If you're like 26.2 million Americans last year, you're going to use Intuit's (NASDAQ: INTU ) TurboTax to file your 2013 tax return. I am, and I'm filing my taxes for free on TurboTax software. Using my free Apple (NASDAQ: AAPL ) iPhone. Using free Orange (NYSE: ORAN ) Internet. Here's how.
Invest in what you use
Famed investor Peter Lynch's ridiculously profitable investment strategy narrows down to five essential words: "Invest in what you use."
While my current location in Uganda makes it impossible for me to support my Tesla Motors investment with a new Model S, the value add for these three other stocks is shining brighter than ever in this emerging market. With shares up for Intuit, Apple, and Orange over the past year, here's how these investments are paying for my product use.
Taxes are tough. As a young whippersnapper who thrives on efficiency, I don't want to bother with the burden of filing taxes. The first time I paid taxes, I used Intuit's TurboTax -- and I bet I'll be using TurboTax until the day I die.
From just 9.7 million users in 2002 to 16.8 million in 2007 to 26.2 million last year, Intuit is growing its customer base -- fast. And while the company sold three times the number of hard copies as web copies in 2002, that ratio has reversed, hinting at the growing number of online users.
In Uganda, I downloaded my electronic copy of TurboTax Home & Business from Amazon.com (NASDAQ: AMZN ) (which I also own shares of) for $71.99. With Intuit up 23% for 2013, my TurboTax investment goes well beyond my TurboTax purchase price.
Until a few months ago, I stuck by my "dumb phone." But when I broke down and bought my first smartphone, I went whole hog with Apple's iPhone 5s. In Uganda, where Wi-Fi networks (and electricity in general) are sometimes nearly impossible to come by, an Internet-equipped smartphone has helped me immensely.
To file my TurboTax taxes, I'll be tethering my Apple iPhone 5s to my Lenovo laptop (which I don't own shares of, but if I did they'd be up 30% for 2013).
Although Apple's closest retail store to Kampala, Uganda, is 3,458 miles away in Marbella, Spain, mobile phones and increasingly accessible Internet are improving efficiency and information access across Uganda.
While just 8.5% of Ugandans have steady access to electricity, almost half the population has mobile phones, and Internet use per 100 people has jumped from 1.7 in 2005 to 14.7 in 2012.
Apple's 2.2% stock price increase in 2013 is lackluster at best, but my long-term position in this company has more than paid for my iPhone. Despite its $473 billion market cap, Apple has experienced significant share volatility. Its current 52-week range reaches as low as $385 and as high as $575 -- but for me, I'm in for the long run.
For 100,000 Ugandan shillings (US $40) per month, Orange provides me with all the Internet I need. While Orange rakes in almost 50% of its revenue from France, it's this company's overarching presence in emerging markets that keep this company part of my personal portfolio.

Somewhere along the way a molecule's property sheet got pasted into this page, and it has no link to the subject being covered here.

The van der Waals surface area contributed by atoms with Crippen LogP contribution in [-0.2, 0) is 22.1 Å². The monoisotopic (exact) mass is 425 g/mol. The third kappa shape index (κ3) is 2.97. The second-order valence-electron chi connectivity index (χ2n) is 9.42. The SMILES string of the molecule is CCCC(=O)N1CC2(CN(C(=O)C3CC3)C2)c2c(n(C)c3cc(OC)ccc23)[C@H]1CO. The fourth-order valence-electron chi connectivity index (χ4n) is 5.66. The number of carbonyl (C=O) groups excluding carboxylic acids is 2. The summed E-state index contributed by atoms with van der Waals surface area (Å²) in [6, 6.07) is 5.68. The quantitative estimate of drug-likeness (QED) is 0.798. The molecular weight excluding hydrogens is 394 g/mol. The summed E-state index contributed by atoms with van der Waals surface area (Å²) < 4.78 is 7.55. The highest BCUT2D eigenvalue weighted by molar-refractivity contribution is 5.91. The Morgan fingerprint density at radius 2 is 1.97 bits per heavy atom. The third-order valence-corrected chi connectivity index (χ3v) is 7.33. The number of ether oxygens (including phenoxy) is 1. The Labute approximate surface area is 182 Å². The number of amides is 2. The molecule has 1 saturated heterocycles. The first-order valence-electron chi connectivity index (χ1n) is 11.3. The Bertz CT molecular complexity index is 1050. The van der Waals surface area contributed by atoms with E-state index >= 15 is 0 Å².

Its 10.3% stock gain in 2013 is more than enough to pay for my Internet usage, and its 6% dividend yield keeps funds coming in. I originally purchased shares when French fears dipped stock prices into the dumps, and I'll hold on to Orange as I see how its fares internationally.
Orange operates in 160 countries and boasts a whopping 231 million customers worldwide. While only 15 million of those are broadband Internet customers, the company could see major growth. As Orange's European market contracted 1.2% in 2013, its Asia-Pacific market increased 4.2%, Latin America grew 5.1%, and the Middle East and African markets both expanded 8.5%.
In Uganda, Orange won the "Best Network Improvement" award at the 2012 AfricaCom Awards, chalking up points for its extended 3G coverage in rural areas via satellite dishes. For me, that means I can work on my taxes at the bank -- of the Nile River.
Going for growth
While shares of Intuit, Apple, and Orange were all up in 2013, all failed to live up to the S&P 500's (SNPINDEX: ^GSPC ) 26.4% returns. But I'm looking beyond one year, and my investment theses for these three companies has me convinced that, in the long run, they'll pull profits and beat the market. Their products provide me with what I need today, and I expect their shares to keep pushing higher in the years to come.
The Internet's for more than my taxes
Ten years ago, Internet access in Uganda was virtually non-existent. Early investors in Uganda telecom infrastructure have pulled in pretty profits over the last decade, and predicting the next big idea is every investor's dream.
The problem is, most investors don't understand the key to investing in hyper-growth markets like Uganda -- or the Internet. The real trick is to find a small-cap "pure-play" and then watch as it grows in explosive fashion within its industry. Our expert team of equity analysts has identified one stock that's poised to produce rocket-ship returns with the next $14.4 trillion industry. Click here to get the full story in this eye-opening report.